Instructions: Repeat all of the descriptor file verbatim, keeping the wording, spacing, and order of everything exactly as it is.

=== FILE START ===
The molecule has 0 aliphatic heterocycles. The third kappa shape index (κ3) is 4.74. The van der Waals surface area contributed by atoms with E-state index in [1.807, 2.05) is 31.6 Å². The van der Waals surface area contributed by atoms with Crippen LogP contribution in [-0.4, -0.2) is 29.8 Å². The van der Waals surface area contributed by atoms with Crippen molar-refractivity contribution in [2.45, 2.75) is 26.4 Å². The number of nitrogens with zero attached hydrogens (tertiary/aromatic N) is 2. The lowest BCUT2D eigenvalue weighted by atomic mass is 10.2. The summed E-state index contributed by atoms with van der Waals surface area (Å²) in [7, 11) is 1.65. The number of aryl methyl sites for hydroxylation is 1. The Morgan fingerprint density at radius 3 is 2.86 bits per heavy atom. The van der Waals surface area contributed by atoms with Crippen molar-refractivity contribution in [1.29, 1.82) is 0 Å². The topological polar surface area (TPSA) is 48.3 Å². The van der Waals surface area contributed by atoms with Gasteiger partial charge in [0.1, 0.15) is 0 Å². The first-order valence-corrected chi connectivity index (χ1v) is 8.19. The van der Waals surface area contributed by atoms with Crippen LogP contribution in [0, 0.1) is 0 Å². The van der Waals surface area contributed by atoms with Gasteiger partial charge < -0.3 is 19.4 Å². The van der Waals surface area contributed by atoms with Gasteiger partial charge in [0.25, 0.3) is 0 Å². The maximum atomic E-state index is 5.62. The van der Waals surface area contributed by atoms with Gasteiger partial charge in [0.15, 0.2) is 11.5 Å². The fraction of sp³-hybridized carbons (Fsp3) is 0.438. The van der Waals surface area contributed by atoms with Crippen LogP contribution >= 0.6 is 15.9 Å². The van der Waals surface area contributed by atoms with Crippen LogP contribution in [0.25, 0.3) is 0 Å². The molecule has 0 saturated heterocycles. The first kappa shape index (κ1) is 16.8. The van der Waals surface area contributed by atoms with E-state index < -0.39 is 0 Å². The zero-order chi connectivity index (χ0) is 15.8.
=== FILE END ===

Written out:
The molecule has 0 aliphatic heterocycles. The third kappa shape index (κ3) is 4.74. The van der Waals surface area contributed by atoms with E-state index in [1.807, 2.05) is 31.6 Å². The van der Waals surface area contributed by atoms with Crippen LogP contribution in [-0.4, -0.2) is 29.8 Å². The van der Waals surface area contributed by atoms with Crippen molar-refractivity contribution in [2.45, 2.75) is 26.4 Å². The number of nitrogens with zero attached hydrogens (tertiary/aromatic N) is 2. The lowest BCUT2D eigenvalue weighted by atomic mass is 10.2. The summed E-state index contributed by atoms with van der Waals surface area (Å²) in [7, 11) is 1.65. The number of aryl methyl sites for hydroxylation is 1. The Morgan fingerprint density at radius 3 is 2.86 bits per heavy atom. The van der Waals surface area contributed by atoms with Crippen molar-refractivity contribution in [1.29, 1.82) is 0 Å². The topological polar surface area (TPSA) is 48.3 Å². The van der Waals surface area contributed by atoms with Gasteiger partial charge in [0.1, 0.15) is 0 Å². The first-order valence-corrected chi connectivity index (χ1v) is 8.19. The van der Waals surface area contributed by atoms with Crippen LogP contribution in [0, 0.1) is 0 Å². The van der Waals surface area contributed by atoms with Gasteiger partial charge < -0.3 is 19.4 Å². The van der Waals surface area contributed by atoms with Gasteiger partial charge in [0.25, 0.3) is 0 Å². The maximum atomic E-state index is 5.62. The van der Waals surface area contributed by atoms with Gasteiger partial charge in [0.15, 0.2) is 11.5 Å². The fraction of sp³-hybridized carbons (Fsp3) is 0.438. The van der Waals surface area contributed by atoms with Crippen LogP contribution >= 0.6 is 15.9 Å². The van der Waals surface area contributed by atoms with Crippen LogP contribution in [0.25, 0.3) is 0 Å². The molecule has 0 saturated heterocycles. The first kappa shape index (κ1) is 16.8. The van der Waals surface area contributed by atoms with E-state index < -0.39 is 0 Å². The zero-order chi connectivity index (χ0) is 15.8.